Not All Quantum Dots Are Created Equal

I spent the last two weeks in Brussels, Belgium on a mission to help educate members of the European Parliament about quantum dots (QDs) and their potential impact on the display industry.  The goal of the trip was to provide facts and correct misunderstandings about quantum dots and their positive potential for business and society.  It seems our efforts were well received and appreciated by those with whom we met.

Brussels is beautiful.  It’s buzzing with energy, cultural and diplomatic diversity.  It’s very concentrated and most of what you might want to see and do is quite walkable.  Public transportation is easy, timely and very efficient.  The people are quite friendly and most speak English as a fallback to their home language.  They also share a sense of pride in being a part of an increasingly important political center. It’s truly one of the great cities of Europe – and I hope to return very soon.

In the past twelve months, quantum dot technology has captured the full attention of the display industry – by efficiently and inexpensively expanding the color gamut over most of today’s televisions and monitors by over 50 percent.   Industry adoption is accelerating, as is confusion about the technology.  So we at QD Vision are working to get some important facts on the table.

Because of the unique way they convert light, cadmium selenide and indium phosphide are the two most commonly used compounds in quantum dots for displays.  But this is where their similarity ends.  For instance:

Cadmium selenide dots deliver a wider color gamut.  Using industry-standard benchmarks, displays based on cadmium selenide dots show over 10% more colors than those based on indium phosphide.  And while this might be considered a “nice to have” by some for use cases such as entertainment and gaming, this performance gap becomes much more important when you consider the economic implications for e-commerce – and potentially life-saving implications for medical diagnostics.

Color matters… and it will only matter more in the years ahead.

Cadmium selenide-based edge optic solutions are more affordable.  Cadmium selenide dots are more stable in high heat and flux conditions.  This means they can be placed closer to the LEDs.  As a result, you need to use about one-20th the material of an indium phosphide-based solution.  And while the cost of the dots is relatively insignificant, the cost of the packaging is not.  In order to use indium phosphide dots, you have to embed them in an expensive film that covers the whole display screen – almost a full square meter for a typical 55” television.  As a result, indium phosphide-based solutions are up to three times more expensive to implement than edge-optic solutions using cadmium selenide.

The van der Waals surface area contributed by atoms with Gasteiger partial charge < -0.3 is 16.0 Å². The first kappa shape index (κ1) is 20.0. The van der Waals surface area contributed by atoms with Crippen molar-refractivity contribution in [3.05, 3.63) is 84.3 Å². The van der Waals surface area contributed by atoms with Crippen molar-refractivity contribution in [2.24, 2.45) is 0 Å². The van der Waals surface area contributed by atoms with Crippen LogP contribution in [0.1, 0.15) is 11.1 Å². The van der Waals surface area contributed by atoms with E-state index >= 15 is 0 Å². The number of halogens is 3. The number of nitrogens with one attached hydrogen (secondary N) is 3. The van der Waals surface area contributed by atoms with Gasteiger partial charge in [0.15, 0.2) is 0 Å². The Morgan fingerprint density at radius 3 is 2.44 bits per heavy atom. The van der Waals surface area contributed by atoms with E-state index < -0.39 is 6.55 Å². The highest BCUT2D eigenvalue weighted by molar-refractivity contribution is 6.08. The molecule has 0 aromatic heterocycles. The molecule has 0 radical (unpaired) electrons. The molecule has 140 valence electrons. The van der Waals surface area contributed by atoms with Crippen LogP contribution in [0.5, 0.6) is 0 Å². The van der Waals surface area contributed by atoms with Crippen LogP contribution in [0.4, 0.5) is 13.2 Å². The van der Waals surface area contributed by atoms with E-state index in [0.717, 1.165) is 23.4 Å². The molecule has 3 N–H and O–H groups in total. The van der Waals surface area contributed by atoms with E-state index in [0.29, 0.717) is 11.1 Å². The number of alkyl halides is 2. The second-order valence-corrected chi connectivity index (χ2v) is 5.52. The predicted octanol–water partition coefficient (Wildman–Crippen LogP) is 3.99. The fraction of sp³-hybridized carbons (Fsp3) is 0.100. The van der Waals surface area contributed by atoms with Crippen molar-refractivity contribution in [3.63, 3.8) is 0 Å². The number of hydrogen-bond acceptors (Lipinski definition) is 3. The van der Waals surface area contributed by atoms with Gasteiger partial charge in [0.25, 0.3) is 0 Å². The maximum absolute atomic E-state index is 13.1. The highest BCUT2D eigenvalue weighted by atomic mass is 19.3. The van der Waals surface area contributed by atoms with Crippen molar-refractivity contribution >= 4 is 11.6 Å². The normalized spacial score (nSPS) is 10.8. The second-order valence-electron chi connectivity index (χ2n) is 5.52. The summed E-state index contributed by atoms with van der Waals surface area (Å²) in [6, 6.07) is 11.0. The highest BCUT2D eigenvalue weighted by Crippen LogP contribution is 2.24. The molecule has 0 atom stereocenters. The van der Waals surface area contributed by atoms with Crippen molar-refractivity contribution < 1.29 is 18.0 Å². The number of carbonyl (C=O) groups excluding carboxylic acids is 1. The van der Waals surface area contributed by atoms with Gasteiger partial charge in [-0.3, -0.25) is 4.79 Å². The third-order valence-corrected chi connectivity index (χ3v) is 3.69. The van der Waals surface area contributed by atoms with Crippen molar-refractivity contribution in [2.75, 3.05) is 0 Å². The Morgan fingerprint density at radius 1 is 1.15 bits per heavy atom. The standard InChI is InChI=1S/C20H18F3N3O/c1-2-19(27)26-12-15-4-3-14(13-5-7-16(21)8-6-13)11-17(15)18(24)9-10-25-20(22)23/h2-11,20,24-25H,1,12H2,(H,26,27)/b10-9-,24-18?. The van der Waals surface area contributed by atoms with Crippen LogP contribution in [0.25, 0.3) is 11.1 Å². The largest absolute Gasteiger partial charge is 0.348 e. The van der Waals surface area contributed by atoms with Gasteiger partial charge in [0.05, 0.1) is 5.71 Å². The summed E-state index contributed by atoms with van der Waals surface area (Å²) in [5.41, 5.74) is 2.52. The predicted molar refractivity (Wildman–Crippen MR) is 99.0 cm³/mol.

Cadmium selenide-based QD displays are more energy-efficient.  In lab tests, changing only the quantum dot material, cadmium selenide-based QD displays consume a minimum of 20% less energy than indium phosphide-based QD displays.   In fact, lab tests show that cadmium selenide-based QD displays are significantly more energy efficient than any other wide color gamut technology available today – including RG Phosphor, OLED and indium phosphide QDs – while producing the benefit of a much wider color gamut.

This energy-efficiency advantage is of great importance to the European Parliament, because of it’s potential implications for all Europeans:

  • Cadmium selenide-based QD displays could save Europeans over 3 billion Euros/year in energy costs – and still deliver the widest color gamut commercially available today.
  • This translates directly to almost 7 million tons of avoided CO2 production per year in Europe alone.
  • And, because fossil fuel-burning electrical production plants are a leading source of free cadmium in the atmosphere, cadmium selenide-based QD displays result in a net reduction in free cadmium in the environment. That’s right, 1.5 mg of cadmium selenide in a typical 55” display leads to a net 40 mg reduction in free cadmium over the average life of a television.

Said another way, QD displays based on indium phosphide actually lead to more free cadmium in the environment than those using cadmium selenide.  It may seem counterintuitive, but it’s true.

So, to summarize: